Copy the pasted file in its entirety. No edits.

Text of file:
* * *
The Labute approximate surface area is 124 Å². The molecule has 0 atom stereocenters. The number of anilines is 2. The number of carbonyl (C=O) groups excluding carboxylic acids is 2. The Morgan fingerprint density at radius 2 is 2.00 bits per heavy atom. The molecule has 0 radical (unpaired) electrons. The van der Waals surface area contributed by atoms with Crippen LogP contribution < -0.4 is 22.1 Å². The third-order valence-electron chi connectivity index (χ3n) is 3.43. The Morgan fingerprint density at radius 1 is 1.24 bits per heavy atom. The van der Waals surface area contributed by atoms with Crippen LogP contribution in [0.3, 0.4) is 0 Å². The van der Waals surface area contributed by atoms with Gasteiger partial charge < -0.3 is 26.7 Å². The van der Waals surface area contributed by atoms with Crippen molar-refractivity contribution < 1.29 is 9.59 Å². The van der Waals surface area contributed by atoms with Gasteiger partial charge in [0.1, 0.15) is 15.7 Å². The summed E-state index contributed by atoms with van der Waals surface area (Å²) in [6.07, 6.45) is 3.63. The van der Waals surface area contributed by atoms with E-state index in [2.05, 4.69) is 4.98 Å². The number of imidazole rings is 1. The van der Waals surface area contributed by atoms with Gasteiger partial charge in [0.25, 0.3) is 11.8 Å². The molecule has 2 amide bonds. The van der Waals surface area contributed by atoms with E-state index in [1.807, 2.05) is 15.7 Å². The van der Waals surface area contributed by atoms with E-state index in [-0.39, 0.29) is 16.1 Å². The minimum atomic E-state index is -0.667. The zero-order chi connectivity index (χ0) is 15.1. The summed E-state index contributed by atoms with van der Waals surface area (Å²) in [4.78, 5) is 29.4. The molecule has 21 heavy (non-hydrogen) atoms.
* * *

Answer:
The Labute approximate surface area is 124 Å². The molecule has 0 atom stereocenters. The number of anilines is 2. The number of carbonyl (C=O) groups excluding carboxylic acids is 2. The Morgan fingerprint density at radius 2 is 2.00 bits per heavy atom. The molecule has 0 radical (unpaired) electrons. The van der Waals surface area contributed by atoms with Crippen LogP contribution < -0.4 is 22.1 Å². The third-order valence-electron chi connectivity index (χ3n) is 3.43. The Morgan fingerprint density at radius 1 is 1.24 bits per heavy atom. The van der Waals surface area contributed by atoms with Crippen LogP contribution in [0.3, 0.4) is 0 Å². The van der Waals surface area contributed by atoms with Gasteiger partial charge < -0.3 is 26.7 Å². The van der Waals surface area contributed by atoms with Crippen molar-refractivity contribution < 1.29 is 9.59 Å². The van der Waals surface area contributed by atoms with Gasteiger partial charge in [0.1, 0.15) is 15.7 Å². The summed E-state index contributed by atoms with van der Waals surface area (Å²) in [6.07, 6.45) is 3.63. The van der Waals surface area contributed by atoms with E-state index in [2.05, 4.69) is 4.98 Å². The number of imidazole rings is 1. The van der Waals surface area contributed by atoms with Gasteiger partial charge in [0.25, 0.3) is 11.8 Å². The molecule has 2 amide bonds. The van der Waals surface area contributed by atoms with E-state index in [1.807, 2.05) is 15.7 Å². The van der Waals surface area contributed by atoms with E-state index in [-0.39, 0.29) is 16.1 Å². The minimum atomic E-state index is -0.667. The zero-order chi connectivity index (χ0) is 15.1. The summed E-state index contributed by atoms with van der Waals surface area (Å²) in [4.78, 5) is 29.4. The molecule has 21 heavy (non-hydrogen) atoms.